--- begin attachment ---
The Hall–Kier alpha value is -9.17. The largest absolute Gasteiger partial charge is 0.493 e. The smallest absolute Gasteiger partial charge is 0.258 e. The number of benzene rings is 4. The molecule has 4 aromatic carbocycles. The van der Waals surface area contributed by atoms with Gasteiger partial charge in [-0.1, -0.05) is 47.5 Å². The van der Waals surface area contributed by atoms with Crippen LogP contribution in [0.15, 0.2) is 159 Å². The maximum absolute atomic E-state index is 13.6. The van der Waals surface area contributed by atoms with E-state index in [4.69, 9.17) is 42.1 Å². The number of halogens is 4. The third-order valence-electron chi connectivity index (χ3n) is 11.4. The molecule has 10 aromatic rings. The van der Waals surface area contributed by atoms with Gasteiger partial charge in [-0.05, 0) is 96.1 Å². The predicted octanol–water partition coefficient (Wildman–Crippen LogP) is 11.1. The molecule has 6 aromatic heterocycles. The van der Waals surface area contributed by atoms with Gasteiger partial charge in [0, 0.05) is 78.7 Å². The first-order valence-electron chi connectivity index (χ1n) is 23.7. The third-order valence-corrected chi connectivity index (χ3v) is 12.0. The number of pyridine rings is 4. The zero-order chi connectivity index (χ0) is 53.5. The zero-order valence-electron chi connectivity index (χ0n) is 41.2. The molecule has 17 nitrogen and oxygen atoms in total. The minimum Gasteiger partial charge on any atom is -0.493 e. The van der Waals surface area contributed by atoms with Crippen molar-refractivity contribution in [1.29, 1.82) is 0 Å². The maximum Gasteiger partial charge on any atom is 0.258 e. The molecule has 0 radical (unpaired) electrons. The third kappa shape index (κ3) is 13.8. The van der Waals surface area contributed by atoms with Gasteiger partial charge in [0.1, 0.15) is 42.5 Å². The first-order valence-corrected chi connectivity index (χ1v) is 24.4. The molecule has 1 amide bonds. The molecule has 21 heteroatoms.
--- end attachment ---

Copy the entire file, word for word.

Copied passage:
The Hall–Kier alpha value is -9.17. The largest absolute Gasteiger partial charge is 0.493 e. The smallest absolute Gasteiger partial charge is 0.258 e. The number of benzene rings is 4. The molecule has 4 aromatic carbocycles. The van der Waals surface area contributed by atoms with Gasteiger partial charge in [-0.1, -0.05) is 47.5 Å². The van der Waals surface area contributed by atoms with Crippen LogP contribution in [0.15, 0.2) is 159 Å². The maximum absolute atomic E-state index is 13.6. The van der Waals surface area contributed by atoms with E-state index in [4.69, 9.17) is 42.1 Å². The number of halogens is 4. The third-order valence-electron chi connectivity index (χ3n) is 11.4. The molecule has 10 aromatic rings. The van der Waals surface area contributed by atoms with Gasteiger partial charge in [-0.05, 0) is 96.1 Å². The predicted octanol–water partition coefficient (Wildman–Crippen LogP) is 11.1. The molecule has 6 aromatic heterocycles. The van der Waals surface area contributed by atoms with Gasteiger partial charge in [0, 0.05) is 78.7 Å². The first-order valence-electron chi connectivity index (χ1n) is 23.7. The third-order valence-corrected chi connectivity index (χ3v) is 12.0. The number of pyridine rings is 4. The zero-order chi connectivity index (χ0) is 53.5. The zero-order valence-electron chi connectivity index (χ0n) is 41.2. The molecule has 17 nitrogen and oxygen atoms in total. The minimum Gasteiger partial charge on any atom is -0.493 e. The van der Waals surface area contributed by atoms with Crippen molar-refractivity contribution in [1.29, 1.82) is 0 Å². The maximum Gasteiger partial charge on any atom is 0.258 e. The molecule has 0 radical (unpaired) electrons. The third kappa shape index (κ3) is 13.8. The van der Waals surface area contributed by atoms with Gasteiger partial charge in [0.1, 0.15) is 42.5 Å². The first-order valence-corrected chi connectivity index (χ1v) is 24.4. The molecule has 1 amide bonds. The molecule has 21 heteroatoms.